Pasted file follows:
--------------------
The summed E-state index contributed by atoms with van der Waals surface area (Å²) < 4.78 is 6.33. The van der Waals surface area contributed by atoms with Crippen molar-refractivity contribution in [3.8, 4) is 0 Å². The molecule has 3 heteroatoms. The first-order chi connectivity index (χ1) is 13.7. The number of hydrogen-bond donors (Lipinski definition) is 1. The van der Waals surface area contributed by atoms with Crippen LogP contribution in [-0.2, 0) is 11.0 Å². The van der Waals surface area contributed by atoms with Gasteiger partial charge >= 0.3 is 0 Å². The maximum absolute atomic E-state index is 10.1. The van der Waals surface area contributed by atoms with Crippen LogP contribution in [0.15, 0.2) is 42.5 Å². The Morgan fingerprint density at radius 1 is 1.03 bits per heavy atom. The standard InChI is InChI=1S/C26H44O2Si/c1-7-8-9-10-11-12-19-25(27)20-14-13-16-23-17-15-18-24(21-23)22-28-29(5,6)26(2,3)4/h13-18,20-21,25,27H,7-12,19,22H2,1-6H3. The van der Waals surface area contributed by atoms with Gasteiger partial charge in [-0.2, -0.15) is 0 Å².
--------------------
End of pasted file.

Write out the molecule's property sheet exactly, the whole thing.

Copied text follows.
The summed E-state index contributed by atoms with van der Waals surface area (Å²) < 4.78 is 6.33. The van der Waals surface area contributed by atoms with Crippen molar-refractivity contribution in [3.8, 4) is 0 Å². The molecule has 3 heteroatoms. The first-order chi connectivity index (χ1) is 13.7. The number of hydrogen-bond donors (Lipinski definition) is 1. The van der Waals surface area contributed by atoms with Crippen LogP contribution in [-0.2, 0) is 11.0 Å². The van der Waals surface area contributed by atoms with Gasteiger partial charge >= 0.3 is 0 Å². The maximum absolute atomic E-state index is 10.1. The van der Waals surface area contributed by atoms with Crippen LogP contribution in [0.15, 0.2) is 42.5 Å². The Morgan fingerprint density at radius 1 is 1.03 bits per heavy atom. The standard InChI is InChI=1S/C26H44O2Si/c1-7-8-9-10-11-12-19-25(27)20-14-13-16-23-17-15-18-24(21-23)22-28-29(5,6)26(2,3)4/h13-18,20-21,25,27H,7-12,19,22H2,1-6H3. The van der Waals surface area contributed by atoms with Gasteiger partial charge in [-0.2, -0.15) is 0 Å².